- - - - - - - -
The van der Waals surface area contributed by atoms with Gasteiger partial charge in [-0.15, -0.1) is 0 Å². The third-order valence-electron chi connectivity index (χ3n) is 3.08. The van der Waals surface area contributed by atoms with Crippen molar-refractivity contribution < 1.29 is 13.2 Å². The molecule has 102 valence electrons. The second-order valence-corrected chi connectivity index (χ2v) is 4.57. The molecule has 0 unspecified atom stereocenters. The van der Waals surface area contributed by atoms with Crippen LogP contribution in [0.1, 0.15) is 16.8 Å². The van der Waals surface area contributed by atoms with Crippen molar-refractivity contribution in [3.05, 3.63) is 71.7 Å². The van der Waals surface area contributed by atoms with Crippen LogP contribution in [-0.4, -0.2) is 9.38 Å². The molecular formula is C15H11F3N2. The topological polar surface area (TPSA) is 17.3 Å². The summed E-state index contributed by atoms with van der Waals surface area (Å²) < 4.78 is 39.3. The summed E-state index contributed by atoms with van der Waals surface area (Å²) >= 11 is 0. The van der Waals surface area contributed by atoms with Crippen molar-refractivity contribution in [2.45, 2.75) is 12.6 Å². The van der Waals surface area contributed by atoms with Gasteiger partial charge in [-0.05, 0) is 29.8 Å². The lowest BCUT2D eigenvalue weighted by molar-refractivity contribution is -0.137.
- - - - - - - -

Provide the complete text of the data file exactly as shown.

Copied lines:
The van der Waals surface area contributed by atoms with Gasteiger partial charge in [-0.15, -0.1) is 0 Å². The third-order valence-electron chi connectivity index (χ3n) is 3.08. The van der Waals surface area contributed by atoms with Crippen molar-refractivity contribution < 1.29 is 13.2 Å². The molecule has 102 valence electrons. The second-order valence-corrected chi connectivity index (χ2v) is 4.57. The molecule has 0 unspecified atom stereocenters. The van der Waals surface area contributed by atoms with Crippen LogP contribution in [0.1, 0.15) is 16.8 Å². The van der Waals surface area contributed by atoms with Crippen molar-refractivity contribution in [3.05, 3.63) is 71.7 Å². The van der Waals surface area contributed by atoms with Crippen LogP contribution in [-0.4, -0.2) is 9.38 Å². The molecular formula is C15H11F3N2. The topological polar surface area (TPSA) is 17.3 Å². The summed E-state index contributed by atoms with van der Waals surface area (Å²) < 4.78 is 39.3. The summed E-state index contributed by atoms with van der Waals surface area (Å²) >= 11 is 0. The van der Waals surface area contributed by atoms with Crippen molar-refractivity contribution in [2.45, 2.75) is 12.6 Å². The van der Waals surface area contributed by atoms with Gasteiger partial charge in [-0.05, 0) is 29.8 Å². The lowest BCUT2D eigenvalue weighted by molar-refractivity contribution is -0.137.